Google Analytics lets you define custom segments (Ways of grouping customers). In this example we want to group customers according to which theme they were shown and then we can measure our chosen metric (Purchase / sign-up / page views – whatever) for the two groups and compare them. To get started, you probably want to wait 24 hours so that Google starts to receive the tagging data.

Setting up custom segmentsLog into your analytics account, and click on the “All Visits” dropdown (Top-right, just above the date selector), and then choose “Create a new advanced segment”. Then, you want to expand the “Visitors” dropdown under “Dimensions”

Custom Segment Build

Scroll down until you find “User Defined Value” and drag it onto the right hand box that says “dimension or metric”. If Analytics has got your tagging data (See – I told you to leave it 24 hours!) then you’ll get to choose from the values being passed, e.g.

Analytics Custom Segments

Create a segment for each of your themes, and give them a meaningful name, then you’ll be able to select them as custom segments in your reports.

Segmented Analytics Reports

Now it’s just time to wait, see what happens, then decide. Once you’ve got a winner then just set that as your blog’s standard theme in the normal way, and either deactivate the plugin, or unselect the themes in the settings and users will see the blog default.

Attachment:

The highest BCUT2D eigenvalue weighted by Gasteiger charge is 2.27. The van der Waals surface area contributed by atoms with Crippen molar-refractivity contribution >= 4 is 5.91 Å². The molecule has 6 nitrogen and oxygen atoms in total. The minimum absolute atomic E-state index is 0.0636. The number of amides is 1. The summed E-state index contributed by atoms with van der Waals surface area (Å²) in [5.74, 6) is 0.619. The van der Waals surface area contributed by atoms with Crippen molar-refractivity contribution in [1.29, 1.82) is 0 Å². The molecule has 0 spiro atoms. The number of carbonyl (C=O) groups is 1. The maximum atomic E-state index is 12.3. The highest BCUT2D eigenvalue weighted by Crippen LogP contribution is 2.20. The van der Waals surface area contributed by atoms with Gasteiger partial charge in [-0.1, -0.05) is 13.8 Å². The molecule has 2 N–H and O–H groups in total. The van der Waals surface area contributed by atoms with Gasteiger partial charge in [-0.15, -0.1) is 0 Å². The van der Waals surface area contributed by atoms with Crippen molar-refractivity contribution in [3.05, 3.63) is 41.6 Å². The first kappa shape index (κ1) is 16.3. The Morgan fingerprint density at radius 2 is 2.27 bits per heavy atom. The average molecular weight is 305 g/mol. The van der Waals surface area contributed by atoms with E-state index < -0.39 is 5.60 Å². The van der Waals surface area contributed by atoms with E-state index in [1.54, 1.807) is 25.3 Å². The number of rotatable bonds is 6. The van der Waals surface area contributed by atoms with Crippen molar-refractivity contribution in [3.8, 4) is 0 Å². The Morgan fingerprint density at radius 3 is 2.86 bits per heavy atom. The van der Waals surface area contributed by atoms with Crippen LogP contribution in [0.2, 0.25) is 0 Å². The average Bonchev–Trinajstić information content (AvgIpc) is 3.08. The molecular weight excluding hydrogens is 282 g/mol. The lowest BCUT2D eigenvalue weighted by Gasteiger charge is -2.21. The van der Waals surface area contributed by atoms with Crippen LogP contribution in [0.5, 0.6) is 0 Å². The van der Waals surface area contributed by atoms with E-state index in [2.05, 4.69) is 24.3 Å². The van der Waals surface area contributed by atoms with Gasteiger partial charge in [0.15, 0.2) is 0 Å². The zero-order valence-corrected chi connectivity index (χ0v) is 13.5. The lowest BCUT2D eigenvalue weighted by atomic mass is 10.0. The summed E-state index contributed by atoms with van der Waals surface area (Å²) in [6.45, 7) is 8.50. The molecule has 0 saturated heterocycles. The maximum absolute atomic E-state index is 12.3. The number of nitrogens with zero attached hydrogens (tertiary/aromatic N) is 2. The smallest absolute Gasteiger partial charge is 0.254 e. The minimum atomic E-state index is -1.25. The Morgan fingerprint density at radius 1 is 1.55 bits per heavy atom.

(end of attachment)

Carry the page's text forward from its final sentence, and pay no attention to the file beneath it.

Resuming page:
1. Do you know if the same issues exist with Quick Cache?

  2. Thanks for the plugin!
    Does it swap the themes for search engines too?

    • Search engines will get the same treatments as normal users. Whether they’ll retain a particular theme for a particular set of “visits” is up to the crawler in question and whether it acknowledges and re-presents the relevant cookies.

      • Hi Lee,
        your plugin looks nice, but for SEO I highly recommend to filter search engines to always get the default template (think this is the intention Anton asks about this, too.)

        Depending on how big your changes between the themes are, the sourcecode and content position could differ strongly. This could have an impact on your search engine ranking cause search eingines reappraise your content relevance when it is changed (even if it is just the content position).

        If you run a test with a few different themes varieties and the crawler (as it will not be the same every crawl) always sees another mixed sourcecode, this isn’t a good idea and can induce problems.